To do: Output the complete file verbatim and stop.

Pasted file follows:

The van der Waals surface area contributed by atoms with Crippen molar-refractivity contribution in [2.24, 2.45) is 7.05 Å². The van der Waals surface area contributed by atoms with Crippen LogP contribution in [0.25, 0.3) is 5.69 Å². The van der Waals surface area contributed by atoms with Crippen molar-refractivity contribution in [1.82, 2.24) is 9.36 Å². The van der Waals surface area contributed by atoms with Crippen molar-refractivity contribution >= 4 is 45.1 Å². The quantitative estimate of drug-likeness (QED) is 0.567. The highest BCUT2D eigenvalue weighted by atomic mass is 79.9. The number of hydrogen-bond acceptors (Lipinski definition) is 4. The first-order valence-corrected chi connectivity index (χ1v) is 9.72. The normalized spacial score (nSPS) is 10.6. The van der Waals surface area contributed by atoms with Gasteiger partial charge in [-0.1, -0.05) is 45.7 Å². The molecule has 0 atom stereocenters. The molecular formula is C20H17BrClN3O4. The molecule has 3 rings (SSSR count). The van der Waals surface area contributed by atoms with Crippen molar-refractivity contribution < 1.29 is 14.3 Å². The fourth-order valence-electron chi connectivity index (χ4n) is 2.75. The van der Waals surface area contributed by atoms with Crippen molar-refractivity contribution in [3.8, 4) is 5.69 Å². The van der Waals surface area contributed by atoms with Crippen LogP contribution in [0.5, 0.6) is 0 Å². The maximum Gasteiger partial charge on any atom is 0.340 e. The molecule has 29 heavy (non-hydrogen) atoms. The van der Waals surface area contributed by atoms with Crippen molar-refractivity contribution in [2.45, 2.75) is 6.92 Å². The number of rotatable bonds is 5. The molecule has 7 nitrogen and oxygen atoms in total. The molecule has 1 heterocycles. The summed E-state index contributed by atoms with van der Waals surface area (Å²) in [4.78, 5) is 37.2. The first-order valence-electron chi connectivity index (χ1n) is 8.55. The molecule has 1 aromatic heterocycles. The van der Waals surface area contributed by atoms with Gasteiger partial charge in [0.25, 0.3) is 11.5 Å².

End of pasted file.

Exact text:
The van der Waals surface area contributed by atoms with Crippen molar-refractivity contribution in [2.24, 2.45) is 7.05 Å². The van der Waals surface area contributed by atoms with Crippen LogP contribution in [0.25, 0.3) is 5.69 Å². The van der Waals surface area contributed by atoms with Crippen molar-refractivity contribution in [1.82, 2.24) is 9.36 Å². The van der Waals surface area contributed by atoms with Crippen molar-refractivity contribution >= 4 is 45.1 Å². The quantitative estimate of drug-likeness (QED) is 0.567. The highest BCUT2D eigenvalue weighted by atomic mass is 79.9. The number of hydrogen-bond acceptors (Lipinski definition) is 4. The first-order valence-corrected chi connectivity index (χ1v) is 9.72. The normalized spacial score (nSPS) is 10.6. The van der Waals surface area contributed by atoms with Gasteiger partial charge in [-0.1, -0.05) is 45.7 Å². The molecule has 0 atom stereocenters. The molecular formula is C20H17BrClN3O4. The molecule has 3 rings (SSSR count). The van der Waals surface area contributed by atoms with Crippen molar-refractivity contribution < 1.29 is 14.3 Å². The fourth-order valence-electron chi connectivity index (χ4n) is 2.75. The van der Waals surface area contributed by atoms with Crippen molar-refractivity contribution in [3.8, 4) is 5.69 Å². The van der Waals surface area contributed by atoms with Crippen LogP contribution in [0.5, 0.6) is 0 Å². The maximum Gasteiger partial charge on any atom is 0.340 e. The molecule has 29 heavy (non-hydrogen) atoms. The van der Waals surface area contributed by atoms with Crippen molar-refractivity contribution in [2.45, 2.75) is 6.92 Å². The number of rotatable bonds is 5. The molecule has 7 nitrogen and oxygen atoms in total. The molecule has 1 heterocycles. The summed E-state index contributed by atoms with van der Waals surface area (Å²) in [4.78, 5) is 37.2. The first-order valence-electron chi connectivity index (χ1n) is 8.55. The molecule has 1 aromatic heterocycles. The van der Waals surface area contributed by atoms with Gasteiger partial charge in [0.25, 0.3) is 11.5 Å².